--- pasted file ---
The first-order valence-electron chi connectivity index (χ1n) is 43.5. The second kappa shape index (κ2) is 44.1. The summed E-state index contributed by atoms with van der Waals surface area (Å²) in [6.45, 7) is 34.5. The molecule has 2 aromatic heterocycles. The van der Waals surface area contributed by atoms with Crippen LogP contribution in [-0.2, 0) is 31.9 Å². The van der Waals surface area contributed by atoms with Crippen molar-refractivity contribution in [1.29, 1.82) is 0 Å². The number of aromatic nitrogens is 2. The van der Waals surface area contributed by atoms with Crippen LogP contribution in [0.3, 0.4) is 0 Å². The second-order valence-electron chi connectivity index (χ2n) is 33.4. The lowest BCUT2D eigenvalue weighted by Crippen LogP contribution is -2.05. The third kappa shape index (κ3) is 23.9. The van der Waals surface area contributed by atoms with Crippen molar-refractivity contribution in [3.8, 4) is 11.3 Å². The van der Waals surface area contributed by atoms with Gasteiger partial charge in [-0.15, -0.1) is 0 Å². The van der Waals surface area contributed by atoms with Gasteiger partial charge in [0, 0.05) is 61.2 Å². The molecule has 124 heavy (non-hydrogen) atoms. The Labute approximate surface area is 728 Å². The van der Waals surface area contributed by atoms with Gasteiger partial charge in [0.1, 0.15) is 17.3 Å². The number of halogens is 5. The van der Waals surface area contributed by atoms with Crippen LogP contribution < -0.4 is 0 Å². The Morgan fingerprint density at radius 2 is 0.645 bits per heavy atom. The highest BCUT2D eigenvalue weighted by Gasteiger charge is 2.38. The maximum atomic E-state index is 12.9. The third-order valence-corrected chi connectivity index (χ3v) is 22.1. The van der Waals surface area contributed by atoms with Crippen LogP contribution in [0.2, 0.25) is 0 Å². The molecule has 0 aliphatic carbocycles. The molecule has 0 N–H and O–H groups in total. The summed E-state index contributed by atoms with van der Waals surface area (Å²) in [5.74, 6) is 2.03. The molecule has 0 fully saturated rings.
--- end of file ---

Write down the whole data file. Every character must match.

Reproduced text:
The first-order valence-electron chi connectivity index (χ1n) is 43.5. The second kappa shape index (κ2) is 44.1. The summed E-state index contributed by atoms with van der Waals surface area (Å²) in [6.45, 7) is 34.5. The molecule has 2 aromatic heterocycles. The van der Waals surface area contributed by atoms with Crippen LogP contribution in [-0.2, 0) is 31.9 Å². The van der Waals surface area contributed by atoms with Crippen molar-refractivity contribution in [1.29, 1.82) is 0 Å². The number of aromatic nitrogens is 2. The van der Waals surface area contributed by atoms with Crippen LogP contribution in [0.3, 0.4) is 0 Å². The second-order valence-electron chi connectivity index (χ2n) is 33.4. The lowest BCUT2D eigenvalue weighted by Crippen LogP contribution is -2.05. The third kappa shape index (κ3) is 23.9. The van der Waals surface area contributed by atoms with Crippen molar-refractivity contribution in [3.8, 4) is 11.3 Å². The van der Waals surface area contributed by atoms with Gasteiger partial charge in [-0.15, -0.1) is 0 Å². The van der Waals surface area contributed by atoms with Gasteiger partial charge in [0, 0.05) is 61.2 Å². The molecule has 124 heavy (non-hydrogen) atoms. The Labute approximate surface area is 728 Å². The van der Waals surface area contributed by atoms with Gasteiger partial charge in [0.1, 0.15) is 17.3 Å². The number of halogens is 5. The van der Waals surface area contributed by atoms with Crippen LogP contribution < -0.4 is 0 Å². The Morgan fingerprint density at radius 2 is 0.645 bits per heavy atom. The highest BCUT2D eigenvalue weighted by Gasteiger charge is 2.38. The maximum atomic E-state index is 12.9. The third-order valence-corrected chi connectivity index (χ3v) is 22.1. The van der Waals surface area contributed by atoms with Crippen LogP contribution in [0.2, 0.25) is 0 Å². The molecule has 0 aliphatic carbocycles. The molecule has 0 N–H and O–H groups in total. The summed E-state index contributed by atoms with van der Waals surface area (Å²) in [5.74, 6) is 2.03. The molecule has 0 fully saturated rings.